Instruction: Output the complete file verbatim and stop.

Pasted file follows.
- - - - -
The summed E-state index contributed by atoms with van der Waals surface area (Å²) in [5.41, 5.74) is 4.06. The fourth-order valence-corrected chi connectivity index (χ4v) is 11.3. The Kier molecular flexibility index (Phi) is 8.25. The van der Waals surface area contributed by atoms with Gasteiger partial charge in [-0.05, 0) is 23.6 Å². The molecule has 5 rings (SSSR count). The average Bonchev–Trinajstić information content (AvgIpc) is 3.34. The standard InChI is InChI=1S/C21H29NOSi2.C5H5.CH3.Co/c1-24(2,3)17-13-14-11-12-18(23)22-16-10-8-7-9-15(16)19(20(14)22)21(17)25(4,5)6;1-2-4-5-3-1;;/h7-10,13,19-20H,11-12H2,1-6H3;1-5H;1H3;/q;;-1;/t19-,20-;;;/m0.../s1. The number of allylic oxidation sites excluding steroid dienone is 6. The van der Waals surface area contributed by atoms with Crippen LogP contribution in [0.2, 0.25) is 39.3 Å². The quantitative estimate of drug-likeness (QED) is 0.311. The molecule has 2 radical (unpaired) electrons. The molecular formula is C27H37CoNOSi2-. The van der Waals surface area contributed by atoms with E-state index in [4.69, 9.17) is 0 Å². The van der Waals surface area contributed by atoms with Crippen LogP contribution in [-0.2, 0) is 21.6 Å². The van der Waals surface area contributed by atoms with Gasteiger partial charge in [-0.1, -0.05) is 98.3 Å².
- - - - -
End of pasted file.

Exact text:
The summed E-state index contributed by atoms with van der Waals surface area (Å²) in [5.41, 5.74) is 4.06. The fourth-order valence-corrected chi connectivity index (χ4v) is 11.3. The Kier molecular flexibility index (Phi) is 8.25. The van der Waals surface area contributed by atoms with Gasteiger partial charge in [-0.05, 0) is 23.6 Å². The molecule has 5 rings (SSSR count). The average Bonchev–Trinajstić information content (AvgIpc) is 3.34. The standard InChI is InChI=1S/C21H29NOSi2.C5H5.CH3.Co/c1-24(2,3)17-13-14-11-12-18(23)22-16-10-8-7-9-15(16)19(20(14)22)21(17)25(4,5)6;1-2-4-5-3-1;;/h7-10,13,19-20H,11-12H2,1-6H3;1-5H;1H3;/q;;-1;/t19-,20-;;;/m0.../s1. The number of allylic oxidation sites excluding steroid dienone is 6. The van der Waals surface area contributed by atoms with Crippen LogP contribution in [0.2, 0.25) is 39.3 Å². The quantitative estimate of drug-likeness (QED) is 0.311. The molecule has 2 radical (unpaired) electrons. The molecular formula is C27H37CoNOSi2-. The van der Waals surface area contributed by atoms with E-state index in [4.69, 9.17) is 0 Å². The van der Waals surface area contributed by atoms with Crippen LogP contribution in [-0.2, 0) is 21.6 Å². The van der Waals surface area contributed by atoms with Gasteiger partial charge in [-0.1, -0.05) is 98.3 Å².